Communities Offer Relief From Loneliness
One of the great benefits of moving into a retirement home is that you are never alone - and never lonely.
She felt very alone ...until she moved into the Hunt Club, a local retirement home
Doris Reid, 90, says, "I have been singing most of my life." She sees no reason to stop now. Two years ago, Doris was ill and confined to her Ottawa condo for four days. Her best friend was away in California, and she felt very alone. The experience prompted her decision to move to a retirement residence, where medical care and other services were available, and she chose the Hunt Club Manor.
It came as a bonus when she discovered that in 2003, MariLyn Kelly, a gifted choir leader and now the director of care, had founded the Hunt Club Belles and Beaux, a glee club; Doris quickly joined.
Other residents attend the weekly rehearsals for the pleasure of hearing their voices, and the glee club, in addition to celebrating birthdays and other special days at the Hunt Club, also visits other retirement homes. One appearance in front of city hall for the Ottawa Tulip Festival was less than successful when the cold wind kept blowing away the music. "We've decided only to sing indoors from now on," Doris says.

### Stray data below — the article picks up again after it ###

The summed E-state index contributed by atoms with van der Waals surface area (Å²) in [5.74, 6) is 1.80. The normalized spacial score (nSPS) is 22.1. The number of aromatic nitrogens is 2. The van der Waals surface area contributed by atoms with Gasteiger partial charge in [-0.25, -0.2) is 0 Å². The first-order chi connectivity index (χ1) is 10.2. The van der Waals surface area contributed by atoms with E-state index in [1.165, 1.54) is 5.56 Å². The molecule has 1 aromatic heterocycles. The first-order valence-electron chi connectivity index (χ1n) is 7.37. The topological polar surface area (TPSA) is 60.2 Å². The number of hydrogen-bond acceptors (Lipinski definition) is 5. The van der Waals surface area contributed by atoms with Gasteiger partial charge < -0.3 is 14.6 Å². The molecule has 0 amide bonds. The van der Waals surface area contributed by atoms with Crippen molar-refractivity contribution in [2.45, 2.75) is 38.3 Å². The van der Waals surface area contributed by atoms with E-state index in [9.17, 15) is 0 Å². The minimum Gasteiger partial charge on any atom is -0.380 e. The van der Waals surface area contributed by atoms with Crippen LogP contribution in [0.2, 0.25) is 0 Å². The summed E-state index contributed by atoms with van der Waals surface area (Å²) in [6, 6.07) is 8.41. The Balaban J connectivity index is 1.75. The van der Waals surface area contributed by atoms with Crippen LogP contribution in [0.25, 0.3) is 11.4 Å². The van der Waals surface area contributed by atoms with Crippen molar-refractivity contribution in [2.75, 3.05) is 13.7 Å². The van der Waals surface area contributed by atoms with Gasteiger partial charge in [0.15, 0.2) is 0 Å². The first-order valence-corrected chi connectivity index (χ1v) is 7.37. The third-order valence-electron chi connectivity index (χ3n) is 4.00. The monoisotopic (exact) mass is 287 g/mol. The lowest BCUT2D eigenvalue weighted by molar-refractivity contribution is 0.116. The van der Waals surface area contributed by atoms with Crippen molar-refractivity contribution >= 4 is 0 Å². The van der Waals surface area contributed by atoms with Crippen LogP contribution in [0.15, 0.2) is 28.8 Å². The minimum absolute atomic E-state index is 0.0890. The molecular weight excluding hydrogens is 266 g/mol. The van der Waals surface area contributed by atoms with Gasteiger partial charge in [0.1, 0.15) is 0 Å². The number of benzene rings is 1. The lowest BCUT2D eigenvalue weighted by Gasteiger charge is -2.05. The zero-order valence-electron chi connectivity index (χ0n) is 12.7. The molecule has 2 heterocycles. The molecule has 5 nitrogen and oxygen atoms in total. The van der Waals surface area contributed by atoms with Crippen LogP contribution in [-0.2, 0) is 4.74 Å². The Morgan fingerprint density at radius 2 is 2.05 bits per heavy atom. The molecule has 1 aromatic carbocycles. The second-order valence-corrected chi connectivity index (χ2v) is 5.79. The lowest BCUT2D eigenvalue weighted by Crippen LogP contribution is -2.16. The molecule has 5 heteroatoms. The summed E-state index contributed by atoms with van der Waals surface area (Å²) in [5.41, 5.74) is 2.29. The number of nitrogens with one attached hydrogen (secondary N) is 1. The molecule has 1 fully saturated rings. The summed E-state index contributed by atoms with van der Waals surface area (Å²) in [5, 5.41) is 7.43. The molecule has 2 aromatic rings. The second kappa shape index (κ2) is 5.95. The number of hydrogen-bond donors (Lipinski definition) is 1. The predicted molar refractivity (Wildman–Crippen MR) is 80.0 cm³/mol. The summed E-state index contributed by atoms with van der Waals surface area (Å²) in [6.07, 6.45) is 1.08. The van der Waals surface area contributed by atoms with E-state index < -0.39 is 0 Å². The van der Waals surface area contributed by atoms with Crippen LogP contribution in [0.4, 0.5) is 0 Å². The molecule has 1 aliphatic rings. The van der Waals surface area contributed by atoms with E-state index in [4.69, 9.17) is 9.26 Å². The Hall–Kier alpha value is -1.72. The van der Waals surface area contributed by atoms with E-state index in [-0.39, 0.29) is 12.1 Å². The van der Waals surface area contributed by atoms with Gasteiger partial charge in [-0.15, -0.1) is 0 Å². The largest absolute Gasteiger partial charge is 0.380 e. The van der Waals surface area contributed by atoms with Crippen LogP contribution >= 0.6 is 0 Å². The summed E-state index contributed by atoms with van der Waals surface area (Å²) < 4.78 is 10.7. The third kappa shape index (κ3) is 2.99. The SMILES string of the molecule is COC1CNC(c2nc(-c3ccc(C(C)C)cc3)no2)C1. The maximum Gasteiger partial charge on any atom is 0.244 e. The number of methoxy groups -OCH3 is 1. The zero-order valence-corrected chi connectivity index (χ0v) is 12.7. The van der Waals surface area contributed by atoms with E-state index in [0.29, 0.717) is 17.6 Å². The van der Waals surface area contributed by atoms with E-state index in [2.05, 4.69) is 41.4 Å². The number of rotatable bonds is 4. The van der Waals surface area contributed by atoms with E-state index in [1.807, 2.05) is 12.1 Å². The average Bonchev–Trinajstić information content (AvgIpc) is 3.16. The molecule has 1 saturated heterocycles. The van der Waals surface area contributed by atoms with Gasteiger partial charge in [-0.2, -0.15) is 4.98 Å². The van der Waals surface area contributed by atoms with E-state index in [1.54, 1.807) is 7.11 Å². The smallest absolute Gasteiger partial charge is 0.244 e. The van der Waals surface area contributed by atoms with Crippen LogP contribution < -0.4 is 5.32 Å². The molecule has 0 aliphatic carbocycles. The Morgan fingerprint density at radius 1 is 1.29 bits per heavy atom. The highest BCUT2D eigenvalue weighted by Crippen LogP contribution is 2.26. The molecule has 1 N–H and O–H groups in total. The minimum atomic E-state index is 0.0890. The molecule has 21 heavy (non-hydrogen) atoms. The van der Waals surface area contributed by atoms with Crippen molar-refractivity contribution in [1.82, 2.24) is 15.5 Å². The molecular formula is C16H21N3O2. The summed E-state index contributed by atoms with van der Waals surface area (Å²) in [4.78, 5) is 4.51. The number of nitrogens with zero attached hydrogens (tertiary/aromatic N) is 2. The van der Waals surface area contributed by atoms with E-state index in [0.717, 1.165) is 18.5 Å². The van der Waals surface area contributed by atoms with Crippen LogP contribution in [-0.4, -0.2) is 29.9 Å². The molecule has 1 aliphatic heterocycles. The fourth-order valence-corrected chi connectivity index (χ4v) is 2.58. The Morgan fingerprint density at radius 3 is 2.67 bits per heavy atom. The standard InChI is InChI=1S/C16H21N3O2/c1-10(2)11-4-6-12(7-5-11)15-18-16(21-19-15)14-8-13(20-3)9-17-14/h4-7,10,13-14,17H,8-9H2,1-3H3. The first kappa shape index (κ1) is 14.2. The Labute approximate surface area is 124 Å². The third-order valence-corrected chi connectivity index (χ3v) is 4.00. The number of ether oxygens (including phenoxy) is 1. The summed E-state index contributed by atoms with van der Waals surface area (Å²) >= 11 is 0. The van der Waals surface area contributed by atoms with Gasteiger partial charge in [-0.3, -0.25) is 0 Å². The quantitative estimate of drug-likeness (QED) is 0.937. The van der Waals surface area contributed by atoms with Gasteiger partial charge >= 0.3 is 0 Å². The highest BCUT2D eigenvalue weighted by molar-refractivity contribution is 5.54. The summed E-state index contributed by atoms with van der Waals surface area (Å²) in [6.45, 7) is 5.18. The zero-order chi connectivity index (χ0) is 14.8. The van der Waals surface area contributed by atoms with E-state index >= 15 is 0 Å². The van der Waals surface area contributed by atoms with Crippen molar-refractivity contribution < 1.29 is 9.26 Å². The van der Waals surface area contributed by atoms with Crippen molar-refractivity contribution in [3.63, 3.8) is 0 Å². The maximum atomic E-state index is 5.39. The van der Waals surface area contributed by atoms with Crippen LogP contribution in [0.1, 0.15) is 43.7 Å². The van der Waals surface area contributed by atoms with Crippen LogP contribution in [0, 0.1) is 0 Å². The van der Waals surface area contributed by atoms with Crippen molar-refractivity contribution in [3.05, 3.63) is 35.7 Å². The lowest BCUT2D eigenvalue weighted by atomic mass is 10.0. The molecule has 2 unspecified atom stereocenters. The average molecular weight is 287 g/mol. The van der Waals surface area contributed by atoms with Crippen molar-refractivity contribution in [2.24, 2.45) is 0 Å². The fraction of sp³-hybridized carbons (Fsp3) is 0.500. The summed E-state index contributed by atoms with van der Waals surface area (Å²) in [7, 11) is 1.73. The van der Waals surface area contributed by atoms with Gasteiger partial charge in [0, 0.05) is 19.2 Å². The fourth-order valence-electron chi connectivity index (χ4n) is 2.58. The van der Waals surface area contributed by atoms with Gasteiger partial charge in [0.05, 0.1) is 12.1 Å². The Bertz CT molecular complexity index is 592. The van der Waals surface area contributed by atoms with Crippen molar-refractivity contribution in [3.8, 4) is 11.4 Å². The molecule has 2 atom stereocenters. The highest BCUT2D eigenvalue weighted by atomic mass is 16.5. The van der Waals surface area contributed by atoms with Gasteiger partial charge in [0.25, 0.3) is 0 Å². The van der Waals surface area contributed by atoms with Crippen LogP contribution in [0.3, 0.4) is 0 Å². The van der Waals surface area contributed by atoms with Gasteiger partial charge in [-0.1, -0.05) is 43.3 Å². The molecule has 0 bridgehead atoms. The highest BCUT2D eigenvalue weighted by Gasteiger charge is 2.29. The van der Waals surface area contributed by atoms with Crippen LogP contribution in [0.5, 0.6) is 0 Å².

Attending exercise classes regularly, "I have found I am more supple. I can put my coat on pretty well."
As for the vocal cords: "They are pretty good-for 90."
Read about The Hunt Club Manor and other retirement homes in Ottawa
'I didn't like living alone'
"Solitude!" growls Len Harper, "It's not worth a hoot!" "No," agrees Grace Bennett, "I didn't like living alone at all." Len and Grace were both on their own when they moved to Delmanor Elgin Mills, in Richmond Hill, some three years ago. Then they found each other. Someone told Len at a party, "Go dance with that girl." Now Len, 82, and Grace, 86, dance together every chance they get. "We hold each other up," says Grace.
They had both lost their partners and Grace especially was depressed when she arrived at Delmanor. "But six months after I came here, I felt like a million," she says.
Len had tried out Delmanor for three weeks, then returned home. "We had a big snowfall, and I said, 'To hell with this.'" And he headed back to Delmanor.
Now they attend Toronto Symphony Orchestra concerts and the local Curtain Club drama productions, and Len has taken Grace out to dinner at the Military Institute where he attends Gunners' Club functions. But mostly, they joke and laugh a lot together. "We have such a good time," says Grace.
Check out our online listing for Delmanor Elgin Mills in Richmond Hill.